Speakers
avatar for Alan Talbot

Alan Talbot

Manager - Software Engineering, LTK Engineering Services
Alan Talbot started programming in 1972, in BASIC on a DEC PDP-8. He began his professional programming career in 1979 and started using C++ in 1989. For 20 years he was a pioneer in music typography software, then spent 8 years writing digital mapping software, and has spent the... Read More →


Tuesday May 8, 2018 4:30pm - 6:00pm
Flug Auditorium

6:15pm

Social Event: Picnic
Bring your family and friends and your appetite!

Tuesday May 8, 2018 6:15pm - 8:30pm
Picnic Area

9:00pm

Social Event: Informal Gathering
Join us in Barksdale Lobby for after picnic socializing.

The kitchen will be open for the room service menu until 11pm. The bar will be open until 1am.

Tuesday May 8, 2018 9:00pm - Wednesday May 9, 2018 1:00am
Aspen Meadows Resort 845 Meadows Rd, Aspen, CO 81611
 
Wednesday, May 9
 

7:00am

'Meet the Volunteers' Breakfast

Note: By Invitation Only

This opportunity to meet this year's Student/Volunteers is open to individuals that are Gold Level Boost Scholarship Sponsors (and some other VIPs). Students will introduce themselves and briefly discuss their studies and interest in C++.

If you would like to join us as an indvidual sponsor, please contact us at sponsorship@cppnow.org
 

Wednesday May 9, 2018 7:00am - 8:30am
Aspen Meadows Resort 845 Meadows Rd, Aspen, CO 81611

8:00am

Library in a Week
Library in a week 2017

Speakers
avatar for Jeff Garland

Jeff Garland

CrystalClear Software
Jeff Garland has worked on many large-scale, distributed software projects over the past 25+ years. The systems span many different domains including telephone switching, industrial process control, satellite ground control, ip-based communications, and financial systems. He has written... Read More →


Wednesday May 9, 2018 8:00am - 8:55am
Flug Auditorium

9:00am

Game Engine API Design
Recent C++ standards have given us amazing tools for building easy to use and intuitive APIs. Despite this, C++ is still considered to be "too difficult" and "too complex." While that's a fairly subjective matter, the results are clear: new developers are reaching for technology perceived as easier to use/learn. In the world of game development we've seen a sharp rise in usage of software considered more approachable. Those approachable tools have contributed immensely to creating the thriving indie game development scene that exists today. With all the new tools C++ programmers have, it should be possible to build a game engine as approachable as the ones using other languages. This talk seeks to explore that space.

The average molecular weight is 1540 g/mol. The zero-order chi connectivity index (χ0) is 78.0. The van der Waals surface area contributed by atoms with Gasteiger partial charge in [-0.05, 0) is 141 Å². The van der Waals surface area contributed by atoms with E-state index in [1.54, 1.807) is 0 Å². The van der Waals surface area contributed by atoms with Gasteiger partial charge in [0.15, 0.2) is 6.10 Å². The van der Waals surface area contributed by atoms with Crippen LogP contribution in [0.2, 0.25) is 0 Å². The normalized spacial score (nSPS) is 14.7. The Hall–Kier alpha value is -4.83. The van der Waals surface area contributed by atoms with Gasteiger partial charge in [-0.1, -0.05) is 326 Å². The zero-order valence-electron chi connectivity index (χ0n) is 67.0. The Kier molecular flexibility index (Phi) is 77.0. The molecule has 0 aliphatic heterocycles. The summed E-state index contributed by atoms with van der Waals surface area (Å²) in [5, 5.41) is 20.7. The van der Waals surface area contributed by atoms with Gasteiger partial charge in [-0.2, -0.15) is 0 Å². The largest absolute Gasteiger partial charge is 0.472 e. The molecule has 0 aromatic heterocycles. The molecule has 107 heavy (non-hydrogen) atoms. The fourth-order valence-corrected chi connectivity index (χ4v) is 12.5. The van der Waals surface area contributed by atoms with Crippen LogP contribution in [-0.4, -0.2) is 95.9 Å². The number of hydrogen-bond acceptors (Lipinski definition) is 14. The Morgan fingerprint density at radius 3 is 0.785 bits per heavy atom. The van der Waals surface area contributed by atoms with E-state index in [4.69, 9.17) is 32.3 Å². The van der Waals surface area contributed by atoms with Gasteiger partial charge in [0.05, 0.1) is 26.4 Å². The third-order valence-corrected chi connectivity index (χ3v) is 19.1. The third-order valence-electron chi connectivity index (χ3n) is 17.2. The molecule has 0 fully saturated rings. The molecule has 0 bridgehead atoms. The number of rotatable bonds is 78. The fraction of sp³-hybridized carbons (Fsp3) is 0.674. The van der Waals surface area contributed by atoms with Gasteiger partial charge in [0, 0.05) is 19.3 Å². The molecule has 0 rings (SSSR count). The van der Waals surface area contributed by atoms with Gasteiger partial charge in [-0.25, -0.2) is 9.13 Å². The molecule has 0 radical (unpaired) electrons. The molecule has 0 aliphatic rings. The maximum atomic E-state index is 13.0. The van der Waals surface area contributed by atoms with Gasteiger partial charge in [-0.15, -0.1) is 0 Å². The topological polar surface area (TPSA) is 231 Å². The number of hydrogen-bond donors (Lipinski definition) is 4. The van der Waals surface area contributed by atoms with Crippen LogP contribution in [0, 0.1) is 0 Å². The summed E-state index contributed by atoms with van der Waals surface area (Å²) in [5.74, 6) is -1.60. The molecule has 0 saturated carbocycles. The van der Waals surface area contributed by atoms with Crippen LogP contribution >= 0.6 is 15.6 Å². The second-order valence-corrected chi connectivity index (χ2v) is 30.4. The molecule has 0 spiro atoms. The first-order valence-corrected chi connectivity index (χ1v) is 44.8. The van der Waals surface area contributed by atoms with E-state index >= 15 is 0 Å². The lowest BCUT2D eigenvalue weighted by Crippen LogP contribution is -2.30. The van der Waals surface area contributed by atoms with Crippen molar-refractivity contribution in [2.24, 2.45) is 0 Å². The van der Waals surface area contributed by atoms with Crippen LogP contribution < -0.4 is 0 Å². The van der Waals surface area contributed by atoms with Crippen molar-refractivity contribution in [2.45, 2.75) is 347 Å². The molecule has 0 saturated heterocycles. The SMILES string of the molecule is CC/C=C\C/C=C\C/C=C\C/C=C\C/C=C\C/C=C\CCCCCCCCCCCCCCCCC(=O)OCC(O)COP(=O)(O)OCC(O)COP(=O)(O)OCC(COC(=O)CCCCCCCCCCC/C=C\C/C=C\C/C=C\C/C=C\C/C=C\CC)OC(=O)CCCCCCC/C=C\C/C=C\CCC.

A game engine's API can be very insightful into how it works. We will examine some design choices made by major players in the game engine space to understand how they work and where the industry is heading. From there we will look at how those interfaces can be built in C++, as well as how the features added in recent standards can be used to create even better interfaces.

Speakers
avatar for Allan Deutsch

Allan Deutsch

Program Manager, Microsoft
Allan Deutsch is a Program Manager at Microsoft working in the Advanced Technology Group. He is a BSCS graduate from DigiPen Institute of Technology, where he focused on game development and gained an interest in game engine design.


Wednesday May 9, 2018 9:00am - 10:30am
Bethe

9:00am

If I Had My 'Druthers: A Proposal for Improving the Containers in C++2x
Although the existing standard containers have served us well for the last two decades, they are starting to show their age. Recent reports of positive experiences with the PMR-based containers provide one example of how seemingly small improvements in the containers can have a big payoff. With the creation and reservation of the std2 namespace comes the exciting prospect of refactoring the standard containers for C++2x, a possibility rasied and briefly discussed at last year's conference.

This talk will first review weaknesses in the current container library and discuss corresponding opportunities for improvement. We'll then list some tentative requirements, distinguishing between the needs of ordinary users and power users. We'll cover the need for meaningful names, and emphasize the distinction between low-level concrete containers, such as linked lists, and high-level adaptor containers, such as stacks. We'll then present a proposed high-level design for the container library and an idiom for container implementation that fulfills those requirements. We'll also cover changes to allocators and memory management facilities needed to support the proposed design. Along the way we'll look at example code for implementation and usage, and discuss ways to improve the containers' public APIs.

Speakers
avatar for Bob Steagall

Bob Steagall

CppCon Poster Chair, KEWB Computing
I've been working in C++ since discovering the second edition of The C++ Programming Language in a college bookstore in 1992. The majority of my career has been spent in medical imaging, where I led teams building applications for functional MRI and CT-based cardiac visualization... Read More →


Wednesday May 9, 2018 9:00am - 10:30am
Flug Auditorium

9:00am

Words of Wisdom
Collected words of wisdom on coding - not mine (I'm not wise enough), but those of others, such as Yoda, Shakespeare, Bruce Lee, and Sean Parent.